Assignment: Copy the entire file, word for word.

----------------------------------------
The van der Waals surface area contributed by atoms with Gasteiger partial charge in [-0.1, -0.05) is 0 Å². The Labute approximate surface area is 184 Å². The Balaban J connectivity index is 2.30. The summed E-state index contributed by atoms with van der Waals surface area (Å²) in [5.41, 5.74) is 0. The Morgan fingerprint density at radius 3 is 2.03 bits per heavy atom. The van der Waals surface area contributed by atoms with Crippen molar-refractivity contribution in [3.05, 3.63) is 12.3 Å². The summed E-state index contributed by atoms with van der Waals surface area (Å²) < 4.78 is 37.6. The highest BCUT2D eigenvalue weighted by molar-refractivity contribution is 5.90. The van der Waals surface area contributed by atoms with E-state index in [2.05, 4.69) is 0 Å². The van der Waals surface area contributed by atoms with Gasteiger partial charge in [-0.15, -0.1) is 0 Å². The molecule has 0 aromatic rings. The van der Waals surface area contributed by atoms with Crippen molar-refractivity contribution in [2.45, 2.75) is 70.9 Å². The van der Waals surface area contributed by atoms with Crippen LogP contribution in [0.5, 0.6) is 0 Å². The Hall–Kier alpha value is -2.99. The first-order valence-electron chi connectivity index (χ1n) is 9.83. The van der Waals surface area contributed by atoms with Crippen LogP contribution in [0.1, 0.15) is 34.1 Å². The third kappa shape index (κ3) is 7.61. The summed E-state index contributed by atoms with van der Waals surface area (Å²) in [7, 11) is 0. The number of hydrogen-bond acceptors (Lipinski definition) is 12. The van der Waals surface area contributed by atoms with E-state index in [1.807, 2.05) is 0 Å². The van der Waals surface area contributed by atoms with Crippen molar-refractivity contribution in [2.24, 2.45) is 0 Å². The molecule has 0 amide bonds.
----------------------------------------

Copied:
The van der Waals surface area contributed by atoms with Gasteiger partial charge in [-0.1, -0.05) is 0 Å². The Labute approximate surface area is 184 Å². The Balaban J connectivity index is 2.30. The summed E-state index contributed by atoms with van der Waals surface area (Å²) in [5.41, 5.74) is 0. The Morgan fingerprint density at radius 3 is 2.03 bits per heavy atom. The van der Waals surface area contributed by atoms with Crippen molar-refractivity contribution in [3.05, 3.63) is 12.3 Å². The summed E-state index contributed by atoms with van der Waals surface area (Å²) < 4.78 is 37.6. The highest BCUT2D eigenvalue weighted by molar-refractivity contribution is 5.90. The van der Waals surface area contributed by atoms with E-state index in [2.05, 4.69) is 0 Å². The van der Waals surface area contributed by atoms with Gasteiger partial charge in [-0.15, -0.1) is 0 Å². The molecule has 0 aromatic rings. The van der Waals surface area contributed by atoms with Crippen molar-refractivity contribution in [2.45, 2.75) is 70.9 Å². The van der Waals surface area contributed by atoms with Crippen LogP contribution in [0.5, 0.6) is 0 Å². The Hall–Kier alpha value is -2.99. The first-order valence-electron chi connectivity index (χ1n) is 9.83. The van der Waals surface area contributed by atoms with Crippen LogP contribution in [0.1, 0.15) is 34.1 Å². The third kappa shape index (κ3) is 7.61. The summed E-state index contributed by atoms with van der Waals surface area (Å²) in [7, 11) is 0. The number of hydrogen-bond acceptors (Lipinski definition) is 12. The van der Waals surface area contributed by atoms with E-state index in [1.807, 2.05) is 0 Å². The van der Waals surface area contributed by atoms with Crippen molar-refractivity contribution in [2.24, 2.45) is 0 Å². The molecule has 0 amide bonds.